From Mozart's Starling by Lyanda Lynn Haupt:
"People always ask how I get ideas for by books. I think all authors hear this question. And, at least for me, there is only one answer: You can't think up an idea. Instead, an idea flies into your brain -- unbidden, careening, and wild, like a bird out of the ether. And though there is a measure of chance, luck, and grace involved, for the most part ideas don't arise from actual ether; instead they spring from the metaphoric opposite -- from the rich soil that has been prepared, with and without our knowledge, by the whole of our lives: what we do, what we know, what we see, what we dream, what we fear, what we love....
"And as a writer, of course, I live by inspiration. I watch it come and go; when it's missing, I pray for its reappearance. I light a candle and put it in my window hoping that this little ritual might help inspiration find its way back to me, like a lover lost in a snowstorm. The word itself is beautiful. Inspire is from the Latin, meaning 'to be breathed upon; to be breathed into.' Just as I ponder the migrations of birds, I ponder the migrations of inspiration's light breeze. If it's not with me, where has it been? Who has it breathed upon while it was away, and when, and how? Over and over again, I have come to terms with the sad truth that inspiration never visits at my convenience, nor in accordance with my sense of timing, nor at the behest of my will. Most of all, the inspiration-wind has no interest whatsoever in what I think I want to write about."
Haupt is an ecophilosopher and naturalist who has has studied birds for much of her life; she has also worked as a raptor rehabilitator, and once this history became known in her neighborhood, "it seemed that all the injured birds within a fifty-mile radius had a way of finding me." So it's no surprise that birds are the focus of several of her books, including Crow Planet, Pilgrim on the Great Bird Continent, and Rare Encounters with Ordinary Birds. What did surprise her was when inspiration came in the form of a starling.
In conservation circles, she explains, starlings are easily the most despised birds in all North America: a ubiquitous, nonnative species that has invaded sensitve habitats and outcompetes native birds for food and nest sites. One day as she sat at her desk, she looked out the window and saw "a plague of starlings" on a strip of grass beyond the house. Other birds find starlings intimidating, so Haupt pounded on the window to make them leave. This had little effect. "So I rapped the window harder," she writes, "and again they lifted. But this time, they turned toward the light and I was dazzled by the glistening iridescence of their breasts. So shimmery, ink black and scattered with pearlescent spots, like snow in sun. Hated birds, lovely birds. In this moment of conflicted beauty, a story I'd heard many times came to mind.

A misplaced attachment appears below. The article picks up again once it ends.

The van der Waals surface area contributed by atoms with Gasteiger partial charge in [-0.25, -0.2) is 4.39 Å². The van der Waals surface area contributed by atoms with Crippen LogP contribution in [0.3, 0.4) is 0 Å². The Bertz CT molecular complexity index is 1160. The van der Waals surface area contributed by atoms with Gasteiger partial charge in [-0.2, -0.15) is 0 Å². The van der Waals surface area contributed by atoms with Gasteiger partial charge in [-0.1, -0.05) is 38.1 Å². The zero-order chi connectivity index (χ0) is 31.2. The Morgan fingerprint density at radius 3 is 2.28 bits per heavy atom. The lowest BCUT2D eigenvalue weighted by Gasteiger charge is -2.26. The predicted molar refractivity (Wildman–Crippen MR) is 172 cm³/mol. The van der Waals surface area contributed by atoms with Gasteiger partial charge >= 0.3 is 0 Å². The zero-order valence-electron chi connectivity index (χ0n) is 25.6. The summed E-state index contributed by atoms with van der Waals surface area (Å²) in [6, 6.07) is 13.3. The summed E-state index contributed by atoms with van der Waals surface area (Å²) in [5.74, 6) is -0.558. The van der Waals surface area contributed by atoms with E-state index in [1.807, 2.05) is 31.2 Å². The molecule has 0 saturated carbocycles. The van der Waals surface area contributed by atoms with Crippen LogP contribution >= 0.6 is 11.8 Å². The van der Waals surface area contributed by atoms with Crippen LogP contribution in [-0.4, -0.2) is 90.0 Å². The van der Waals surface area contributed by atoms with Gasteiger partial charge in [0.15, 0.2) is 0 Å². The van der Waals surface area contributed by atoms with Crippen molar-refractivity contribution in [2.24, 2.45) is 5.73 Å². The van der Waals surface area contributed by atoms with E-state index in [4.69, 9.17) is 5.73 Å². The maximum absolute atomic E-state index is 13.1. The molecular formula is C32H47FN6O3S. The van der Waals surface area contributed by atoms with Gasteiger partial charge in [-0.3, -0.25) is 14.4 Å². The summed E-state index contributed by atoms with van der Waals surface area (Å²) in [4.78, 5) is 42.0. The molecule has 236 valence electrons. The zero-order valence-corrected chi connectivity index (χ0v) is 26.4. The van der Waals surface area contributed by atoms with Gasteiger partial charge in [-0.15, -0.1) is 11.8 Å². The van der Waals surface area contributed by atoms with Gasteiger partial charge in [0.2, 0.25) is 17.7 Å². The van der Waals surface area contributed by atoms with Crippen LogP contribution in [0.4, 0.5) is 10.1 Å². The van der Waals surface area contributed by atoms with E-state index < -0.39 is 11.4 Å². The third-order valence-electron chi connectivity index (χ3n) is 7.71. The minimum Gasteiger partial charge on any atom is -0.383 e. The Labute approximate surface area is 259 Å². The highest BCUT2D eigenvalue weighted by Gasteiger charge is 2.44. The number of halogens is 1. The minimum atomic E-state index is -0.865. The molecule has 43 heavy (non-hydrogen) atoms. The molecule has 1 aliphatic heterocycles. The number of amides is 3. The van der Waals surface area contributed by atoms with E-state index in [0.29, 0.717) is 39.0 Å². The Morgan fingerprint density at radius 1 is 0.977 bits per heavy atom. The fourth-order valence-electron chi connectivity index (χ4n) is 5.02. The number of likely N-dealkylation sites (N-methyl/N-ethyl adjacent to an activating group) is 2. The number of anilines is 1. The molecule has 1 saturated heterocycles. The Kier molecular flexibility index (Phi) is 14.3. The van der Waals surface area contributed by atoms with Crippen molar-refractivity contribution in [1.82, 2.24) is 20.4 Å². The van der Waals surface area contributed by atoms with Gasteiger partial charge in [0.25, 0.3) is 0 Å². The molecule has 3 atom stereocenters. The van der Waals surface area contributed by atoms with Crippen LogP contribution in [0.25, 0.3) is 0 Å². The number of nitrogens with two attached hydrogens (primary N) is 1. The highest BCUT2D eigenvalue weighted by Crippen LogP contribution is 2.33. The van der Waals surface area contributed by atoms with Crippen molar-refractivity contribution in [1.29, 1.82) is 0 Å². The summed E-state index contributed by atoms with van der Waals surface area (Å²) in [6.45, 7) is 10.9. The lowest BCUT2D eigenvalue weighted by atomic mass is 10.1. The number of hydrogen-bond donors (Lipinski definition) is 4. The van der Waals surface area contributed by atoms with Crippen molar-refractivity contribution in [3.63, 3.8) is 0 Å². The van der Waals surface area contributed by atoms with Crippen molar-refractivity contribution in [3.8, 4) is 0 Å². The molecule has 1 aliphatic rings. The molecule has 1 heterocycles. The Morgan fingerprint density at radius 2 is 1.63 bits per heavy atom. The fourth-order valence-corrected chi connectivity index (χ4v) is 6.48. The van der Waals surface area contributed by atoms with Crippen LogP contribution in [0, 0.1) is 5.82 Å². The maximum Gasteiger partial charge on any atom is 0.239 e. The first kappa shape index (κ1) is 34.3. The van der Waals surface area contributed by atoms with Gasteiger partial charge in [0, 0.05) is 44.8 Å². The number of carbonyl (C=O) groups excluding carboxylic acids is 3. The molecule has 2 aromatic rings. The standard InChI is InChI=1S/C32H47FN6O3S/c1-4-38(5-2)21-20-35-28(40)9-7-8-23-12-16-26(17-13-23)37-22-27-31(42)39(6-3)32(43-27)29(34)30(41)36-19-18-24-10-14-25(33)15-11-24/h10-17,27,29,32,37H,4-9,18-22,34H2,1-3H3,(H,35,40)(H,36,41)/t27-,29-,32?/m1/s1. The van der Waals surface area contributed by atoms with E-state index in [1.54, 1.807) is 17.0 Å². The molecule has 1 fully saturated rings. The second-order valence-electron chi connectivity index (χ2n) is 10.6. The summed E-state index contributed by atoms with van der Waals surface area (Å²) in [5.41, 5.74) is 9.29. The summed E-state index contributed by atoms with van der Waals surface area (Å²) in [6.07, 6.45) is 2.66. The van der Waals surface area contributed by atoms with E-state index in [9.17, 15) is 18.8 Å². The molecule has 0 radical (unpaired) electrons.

"Mozart had kept a pet starling."
"Mozart discovered the starling in a Vienna pet shop," Haupt explains, "where the bird had somehow learned to sing the motif from his newest piano concerto. Enchanted, he bought the bird for a few kreuzer and kept it for three years before it died. Just how the starling learned Mozart's motif is a wonderful musico-ornithological mystery. But there is one thing we know for certain: Mozart loved his starling. Recent examinations of his work during and after the period he lived with the bird shows that the starling influenced his music and, I believe, at least one of the opera world's favorite characters. The starling in turn was his companion, distraction, consolation, and muse. When his father, Leopold, died, Wolfgang did not travel to Salzburg for the services. When his starling died, two months later, Mozart hosted a formal funeral in his garden and composed a whimsical elegy that proclaimed his affinity with the starling's mischievousness and his sorrow over the bird's loss."
"What did Mozart learn from his bird? The juxtaposition of the hated and sublime is fascinating enough. But how did they interact? What was the source of their affinity? And how did the starling come to know Mozart's tune? I dove into research, making detailed notes on the starlings in my neighborhood. But gaps in my understanding of starling behavior remained and niggled, and within a few weeks I reluctantly realized that to truly understand what it meant for Mozart to live with a starling, I would, like the maestro, have to live with a starling of my own." And so she did.
The resulting book is Mozart's Starling, which I highly recommend: a skillful blend of musical history, natural science, and personal memoir, with meditations on creativity, migration, and so much more.
"Following Mozart's starling, and mine," Haupt relates in the Introduction, "I was led on a crooked, beautiful, and unexpected path that would through Vienna and Salzburg, the symphony, the opera, ornithological labs, the depths of music theory, and the field of linguistics. It led me to outer space. It led me deep into the natural world and our constant wild animal companions. It led me to the understanding that there is more possibility in our relationships with animals -- with all the creatures of the earth, not just the traditionally beautiful, or endangered, or loved -- than I had ever imagined. And in this potential for relationship there lies our deepest source of creativity, of sustenance, of intelligence, and of inspiration."
Words: The passages above are from Mozart's Starling by Lyanda Lynn Haupt (Little, Brown & Co., 2017); all rights reserved by the author. Many thanks to William Todd Jones (via composer Hillary Tann) for passing the book on to me.
Pictures: My collage "The Luminosity of Birds" and a various "bird children" from my sketchbooks. All rights reserved.